Linguini and Littleneck Clams

20120915-083514.jpgA bag of Littleneck Clams jumped into my shopping basket. The fishmonger put them in a plastic bag so it wouldn’t leak but gave me stern instructions not to close the bag and suffocate them. I appreciated the info but was a little bummed about the image…I try not to meet my food before I eat it. That may be a strange characteristic of a foodie but it works for me!

I know many of you need a recipe when you cook but read this through and get some confidence. You can do this!

Buy a bag of fresh Littleneck Clams, a pound of linguini, a package (jar or tin) of anchovies packed in oil, 2 lemons, a container of vegetable stock, fresh thyme and fresh parsley. You could use fresh garlic but this is a perfect use of the chopped garlic in a jar. No! It is absolutely not cheating! Absolutely not! You also need a bottle of good white wine…some for the pot and some to drink while cooking and eating :o)

Put a pasta pot filled with cold water on high. When the clams are steamed (see below) cook the linguine. Do you know why you should use cold water? Your hot water pipes may have sentiment or other things which can alter the quality of drinking water so always use cold water for cooking, coffee, tea etc..

With a brush, over cold water, scrub each clam vigorously to remove sand. You will never completely eliminate all of it but do this to remove as much as possible.

Remove stems (keep them for the clam pot) from parsley and coarsely chop. Zest one lemon and add it to the chopped parsley. Set aside for plating.

Open the white wine and pour yourself a glass. That’s what we call cooking wine in our house.

Put clams into a pot and pour about a cup of white wine (don’t use a measuring cup, learn to eyeball, it’s about four “glugs” from the bottle). Add about a cup of the stock to the pot along with a handful of fresh thyme. If I were to say what the most critical add in here, I would say its the thyme. It makes a big flavor impact. Dry is ok, too but the fresh looks cool and we want our food to look cool, right? After all, we do eat with our eyes first!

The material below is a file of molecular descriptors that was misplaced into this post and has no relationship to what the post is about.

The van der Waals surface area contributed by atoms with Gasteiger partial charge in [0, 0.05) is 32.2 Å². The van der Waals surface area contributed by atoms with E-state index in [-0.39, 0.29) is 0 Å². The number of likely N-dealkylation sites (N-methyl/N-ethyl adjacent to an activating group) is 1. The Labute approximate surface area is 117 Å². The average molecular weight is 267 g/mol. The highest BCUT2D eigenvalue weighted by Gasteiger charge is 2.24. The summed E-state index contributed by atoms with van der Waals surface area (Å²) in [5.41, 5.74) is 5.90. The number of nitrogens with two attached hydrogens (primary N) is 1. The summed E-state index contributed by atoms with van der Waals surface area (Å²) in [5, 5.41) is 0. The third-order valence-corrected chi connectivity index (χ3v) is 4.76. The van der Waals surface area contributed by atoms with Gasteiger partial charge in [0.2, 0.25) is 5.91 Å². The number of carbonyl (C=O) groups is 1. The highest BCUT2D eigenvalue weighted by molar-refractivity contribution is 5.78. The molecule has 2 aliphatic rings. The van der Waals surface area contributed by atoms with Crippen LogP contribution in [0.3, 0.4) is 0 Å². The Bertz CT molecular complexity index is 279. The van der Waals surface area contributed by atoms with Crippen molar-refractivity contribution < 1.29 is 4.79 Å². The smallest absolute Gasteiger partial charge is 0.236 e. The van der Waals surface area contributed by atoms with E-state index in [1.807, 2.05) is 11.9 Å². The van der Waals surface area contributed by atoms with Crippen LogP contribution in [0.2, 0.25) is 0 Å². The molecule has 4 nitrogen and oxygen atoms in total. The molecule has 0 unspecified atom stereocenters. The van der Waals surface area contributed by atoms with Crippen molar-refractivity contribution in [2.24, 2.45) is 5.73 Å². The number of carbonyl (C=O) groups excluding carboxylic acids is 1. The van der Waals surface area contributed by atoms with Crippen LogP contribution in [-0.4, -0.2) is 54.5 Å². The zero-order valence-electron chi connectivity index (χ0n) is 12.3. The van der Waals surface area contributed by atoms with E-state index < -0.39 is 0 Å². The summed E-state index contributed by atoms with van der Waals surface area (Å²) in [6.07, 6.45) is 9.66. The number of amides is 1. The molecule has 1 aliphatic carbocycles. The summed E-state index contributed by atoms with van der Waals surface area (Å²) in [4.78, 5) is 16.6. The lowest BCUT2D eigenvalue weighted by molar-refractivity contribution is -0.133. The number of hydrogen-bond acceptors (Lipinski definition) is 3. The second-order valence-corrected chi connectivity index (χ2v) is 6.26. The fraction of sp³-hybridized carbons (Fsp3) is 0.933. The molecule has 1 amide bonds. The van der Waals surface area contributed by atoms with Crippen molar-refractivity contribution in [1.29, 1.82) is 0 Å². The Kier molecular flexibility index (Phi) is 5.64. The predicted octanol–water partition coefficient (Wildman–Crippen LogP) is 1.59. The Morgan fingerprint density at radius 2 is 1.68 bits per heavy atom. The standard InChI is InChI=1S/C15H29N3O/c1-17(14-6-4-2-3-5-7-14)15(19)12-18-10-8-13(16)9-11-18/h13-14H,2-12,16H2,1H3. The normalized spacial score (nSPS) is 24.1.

Put a cover on the pot and heat on high until the liquid gets to a boil. Reduce heat to medium and check in 5 minutes to see if they are opening. Once the clams begin to open remove each opened clam with tongs into a big bowl. If there are any unopened clams in the pot once the majority are open, discard them. They are not good and potentially dangerous to eat. Keep the precious liquid in the steam pot for use in the sauce.

In a heavy skillet (my well seasoned cast iron is my pal) heat about 1/4 cup good EVOO on medium high heat. Add anchovies in their oil (I got this great idea from Rachel Ray) and cook until nearly melted into the oil. Add about 4-5 minced garlic cloves or 2 heaping teaspoons of jar garlic and stir for about a minute. Lower heat to medium low.

Set aside about 5-6 clams per serving (technically you should get 4 servings from this but we usually barely feed 3) then remove the clams from the remaining shells and add to pan.

Roll each lemon a few times to release juice, slice in half and squeeze juice into pan over your cupped hand, catching the seeds. Remember, seeds taste bitter so try to avoid them. Add another cup of wine. Raise temperature again to medium high and reduce liquid by about half. Add a tablespoon of butter and melt into the shiny sauce.

Drain pasta and put into a large pasta bowl. If you don’t have a large pasta bowl, no worries, simply put the cooked linguini back into the pasta pot. Drizzle about 2-3 tablespoons herb infused olive oil and toss. Ladle 2-3 scoop of the clam cooking broth into bowl and toss again to coat.

Heat pasta bowls gently in oven for a minute. Put one ladle of clam broth in bowl. Add pasta then clams from the pan. Sprinkle some parsley and lemon zest on top then add the clams in the shell.

Now read this again. You CAN do this. Give it a try, take a picture and post it on my Facebook page

Have a yummy day!